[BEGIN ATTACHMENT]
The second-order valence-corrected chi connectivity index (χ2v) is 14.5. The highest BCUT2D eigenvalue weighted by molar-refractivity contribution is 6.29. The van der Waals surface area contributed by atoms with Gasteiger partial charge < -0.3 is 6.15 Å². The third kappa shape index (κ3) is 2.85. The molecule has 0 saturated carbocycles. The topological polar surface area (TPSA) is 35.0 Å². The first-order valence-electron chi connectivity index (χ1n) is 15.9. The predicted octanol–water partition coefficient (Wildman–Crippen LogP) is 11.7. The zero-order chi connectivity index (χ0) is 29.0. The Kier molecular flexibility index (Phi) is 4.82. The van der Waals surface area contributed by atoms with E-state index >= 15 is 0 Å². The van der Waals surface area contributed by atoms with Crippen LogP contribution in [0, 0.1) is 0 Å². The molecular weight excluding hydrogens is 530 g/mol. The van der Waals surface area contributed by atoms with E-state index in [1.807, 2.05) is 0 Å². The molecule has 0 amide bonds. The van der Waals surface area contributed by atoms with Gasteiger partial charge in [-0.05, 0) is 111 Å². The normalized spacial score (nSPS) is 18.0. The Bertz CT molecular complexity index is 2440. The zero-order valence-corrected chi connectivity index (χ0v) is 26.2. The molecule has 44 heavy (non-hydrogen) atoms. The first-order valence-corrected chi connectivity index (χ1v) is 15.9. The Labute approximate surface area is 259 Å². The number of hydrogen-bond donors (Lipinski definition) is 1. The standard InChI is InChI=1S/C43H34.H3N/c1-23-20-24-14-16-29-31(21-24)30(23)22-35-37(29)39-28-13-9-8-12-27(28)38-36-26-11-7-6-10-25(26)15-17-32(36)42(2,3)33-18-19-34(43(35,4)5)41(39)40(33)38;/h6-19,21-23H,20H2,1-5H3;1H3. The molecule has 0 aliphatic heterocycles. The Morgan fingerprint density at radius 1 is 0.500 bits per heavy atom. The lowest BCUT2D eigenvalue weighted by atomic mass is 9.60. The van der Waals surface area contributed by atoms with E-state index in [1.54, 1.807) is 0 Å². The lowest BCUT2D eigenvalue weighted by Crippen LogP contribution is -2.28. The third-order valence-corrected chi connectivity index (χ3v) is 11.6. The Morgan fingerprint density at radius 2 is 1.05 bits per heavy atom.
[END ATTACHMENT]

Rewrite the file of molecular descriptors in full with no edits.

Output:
The second-order valence-corrected chi connectivity index (χ2v) is 14.5. The highest BCUT2D eigenvalue weighted by molar-refractivity contribution is 6.29. The van der Waals surface area contributed by atoms with Gasteiger partial charge < -0.3 is 6.15 Å². The third kappa shape index (κ3) is 2.85. The molecule has 0 saturated carbocycles. The topological polar surface area (TPSA) is 35.0 Å². The first-order valence-electron chi connectivity index (χ1n) is 15.9. The predicted octanol–water partition coefficient (Wildman–Crippen LogP) is 11.7. The zero-order chi connectivity index (χ0) is 29.0. The Kier molecular flexibility index (Phi) is 4.82. The van der Waals surface area contributed by atoms with E-state index >= 15 is 0 Å². The van der Waals surface area contributed by atoms with Crippen LogP contribution in [0, 0.1) is 0 Å². The molecular weight excluding hydrogens is 530 g/mol. The van der Waals surface area contributed by atoms with E-state index in [1.807, 2.05) is 0 Å². The molecule has 0 amide bonds. The van der Waals surface area contributed by atoms with Gasteiger partial charge in [-0.05, 0) is 111 Å². The normalized spacial score (nSPS) is 18.0. The Bertz CT molecular complexity index is 2440. The zero-order valence-corrected chi connectivity index (χ0v) is 26.2. The molecule has 44 heavy (non-hydrogen) atoms. The first-order valence-corrected chi connectivity index (χ1v) is 15.9. The Labute approximate surface area is 259 Å². The number of hydrogen-bond donors (Lipinski definition) is 1. The standard InChI is InChI=1S/C43H34.H3N/c1-23-20-24-14-16-29-31(21-24)30(23)22-35-37(29)39-28-13-9-8-12-27(28)38-36-26-11-7-6-10-25(26)15-17-32(36)42(2,3)33-18-19-34(43(35,4)5)41(39)40(33)38;/h6-19,21-23H,20H2,1-5H3;1H3. The molecule has 0 aliphatic heterocycles. The Morgan fingerprint density at radius 1 is 0.500 bits per heavy atom. The lowest BCUT2D eigenvalue weighted by atomic mass is 9.60. The van der Waals surface area contributed by atoms with E-state index in [1.54, 1.807) is 0 Å². The lowest BCUT2D eigenvalue weighted by Crippen LogP contribution is -2.28. The third-order valence-corrected chi connectivity index (χ3v) is 11.6. The Morgan fingerprint density at radius 2 is 1.05 bits per heavy atom.